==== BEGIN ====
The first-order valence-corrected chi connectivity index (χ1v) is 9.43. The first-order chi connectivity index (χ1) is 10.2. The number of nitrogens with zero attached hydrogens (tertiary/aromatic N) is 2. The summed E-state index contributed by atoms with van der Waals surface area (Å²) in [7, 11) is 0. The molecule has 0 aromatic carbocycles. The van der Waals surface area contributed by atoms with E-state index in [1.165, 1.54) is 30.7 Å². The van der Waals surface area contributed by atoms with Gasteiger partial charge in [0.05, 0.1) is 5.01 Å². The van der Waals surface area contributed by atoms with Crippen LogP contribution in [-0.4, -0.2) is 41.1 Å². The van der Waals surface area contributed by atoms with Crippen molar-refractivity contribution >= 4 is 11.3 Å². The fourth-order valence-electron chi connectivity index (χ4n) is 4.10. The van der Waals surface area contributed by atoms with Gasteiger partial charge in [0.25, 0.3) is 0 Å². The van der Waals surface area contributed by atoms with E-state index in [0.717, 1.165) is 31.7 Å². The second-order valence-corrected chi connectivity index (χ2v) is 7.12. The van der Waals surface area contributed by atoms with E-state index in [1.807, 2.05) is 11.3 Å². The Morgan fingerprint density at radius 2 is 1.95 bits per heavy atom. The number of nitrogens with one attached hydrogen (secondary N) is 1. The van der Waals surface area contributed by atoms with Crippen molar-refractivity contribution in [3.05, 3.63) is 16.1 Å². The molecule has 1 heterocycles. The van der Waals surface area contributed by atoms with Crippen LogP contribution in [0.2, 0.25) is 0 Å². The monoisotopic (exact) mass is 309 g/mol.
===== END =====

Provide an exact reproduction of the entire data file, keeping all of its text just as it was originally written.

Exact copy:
The first-order valence-corrected chi connectivity index (χ1v) is 9.43. The first-order chi connectivity index (χ1) is 10.2. The number of nitrogens with zero attached hydrogens (tertiary/aromatic N) is 2. The summed E-state index contributed by atoms with van der Waals surface area (Å²) in [7, 11) is 0. The molecule has 0 aromatic carbocycles. The van der Waals surface area contributed by atoms with E-state index in [1.165, 1.54) is 30.7 Å². The van der Waals surface area contributed by atoms with Gasteiger partial charge in [0.05, 0.1) is 5.01 Å². The van der Waals surface area contributed by atoms with Crippen LogP contribution in [-0.4, -0.2) is 41.1 Å². The van der Waals surface area contributed by atoms with Crippen molar-refractivity contribution >= 4 is 11.3 Å². The fourth-order valence-electron chi connectivity index (χ4n) is 4.10. The van der Waals surface area contributed by atoms with Gasteiger partial charge in [0.25, 0.3) is 0 Å². The van der Waals surface area contributed by atoms with E-state index in [0.717, 1.165) is 31.7 Å². The second-order valence-corrected chi connectivity index (χ2v) is 7.12. The van der Waals surface area contributed by atoms with E-state index in [1.807, 2.05) is 11.3 Å². The Morgan fingerprint density at radius 2 is 1.95 bits per heavy atom. The number of nitrogens with one attached hydrogen (secondary N) is 1. The van der Waals surface area contributed by atoms with Crippen molar-refractivity contribution in [3.05, 3.63) is 16.1 Å². The molecule has 1 heterocycles. The van der Waals surface area contributed by atoms with Crippen LogP contribution in [0.2, 0.25) is 0 Å². The monoisotopic (exact) mass is 309 g/mol.